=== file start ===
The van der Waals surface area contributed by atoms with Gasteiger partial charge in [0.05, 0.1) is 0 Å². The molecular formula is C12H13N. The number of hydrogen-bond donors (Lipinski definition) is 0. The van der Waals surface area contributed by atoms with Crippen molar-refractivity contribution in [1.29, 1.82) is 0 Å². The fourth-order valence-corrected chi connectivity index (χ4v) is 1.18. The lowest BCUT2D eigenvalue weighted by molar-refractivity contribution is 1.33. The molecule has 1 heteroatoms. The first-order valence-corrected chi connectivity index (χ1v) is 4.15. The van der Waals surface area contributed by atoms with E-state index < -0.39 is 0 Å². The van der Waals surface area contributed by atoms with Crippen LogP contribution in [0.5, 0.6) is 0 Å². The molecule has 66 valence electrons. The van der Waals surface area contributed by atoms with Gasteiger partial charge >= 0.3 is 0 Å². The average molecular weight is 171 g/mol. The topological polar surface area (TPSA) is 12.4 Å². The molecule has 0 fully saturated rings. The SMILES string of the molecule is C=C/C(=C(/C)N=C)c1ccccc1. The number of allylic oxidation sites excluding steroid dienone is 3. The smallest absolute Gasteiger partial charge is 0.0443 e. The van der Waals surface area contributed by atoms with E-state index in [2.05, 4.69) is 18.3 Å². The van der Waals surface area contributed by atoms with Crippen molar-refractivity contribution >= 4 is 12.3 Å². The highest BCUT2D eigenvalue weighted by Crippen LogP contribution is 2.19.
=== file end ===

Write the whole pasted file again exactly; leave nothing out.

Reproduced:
The van der Waals surface area contributed by atoms with Gasteiger partial charge in [0.05, 0.1) is 0 Å². The molecular formula is C12H13N. The number of hydrogen-bond donors (Lipinski definition) is 0. The van der Waals surface area contributed by atoms with Crippen molar-refractivity contribution in [1.29, 1.82) is 0 Å². The fourth-order valence-corrected chi connectivity index (χ4v) is 1.18. The lowest BCUT2D eigenvalue weighted by molar-refractivity contribution is 1.33. The molecule has 1 heteroatoms. The first-order valence-corrected chi connectivity index (χ1v) is 4.15. The van der Waals surface area contributed by atoms with E-state index < -0.39 is 0 Å². The van der Waals surface area contributed by atoms with Crippen LogP contribution in [0.5, 0.6) is 0 Å². The molecule has 66 valence electrons. The van der Waals surface area contributed by atoms with Gasteiger partial charge >= 0.3 is 0 Å². The average molecular weight is 171 g/mol. The topological polar surface area (TPSA) is 12.4 Å². The molecule has 0 fully saturated rings. The SMILES string of the molecule is C=C/C(=C(/C)N=C)c1ccccc1. The number of allylic oxidation sites excluding steroid dienone is 3. The smallest absolute Gasteiger partial charge is 0.0443 e. The van der Waals surface area contributed by atoms with E-state index in [2.05, 4.69) is 18.3 Å². The van der Waals surface area contributed by atoms with Crippen molar-refractivity contribution >= 4 is 12.3 Å². The highest BCUT2D eigenvalue weighted by Crippen LogP contribution is 2.19.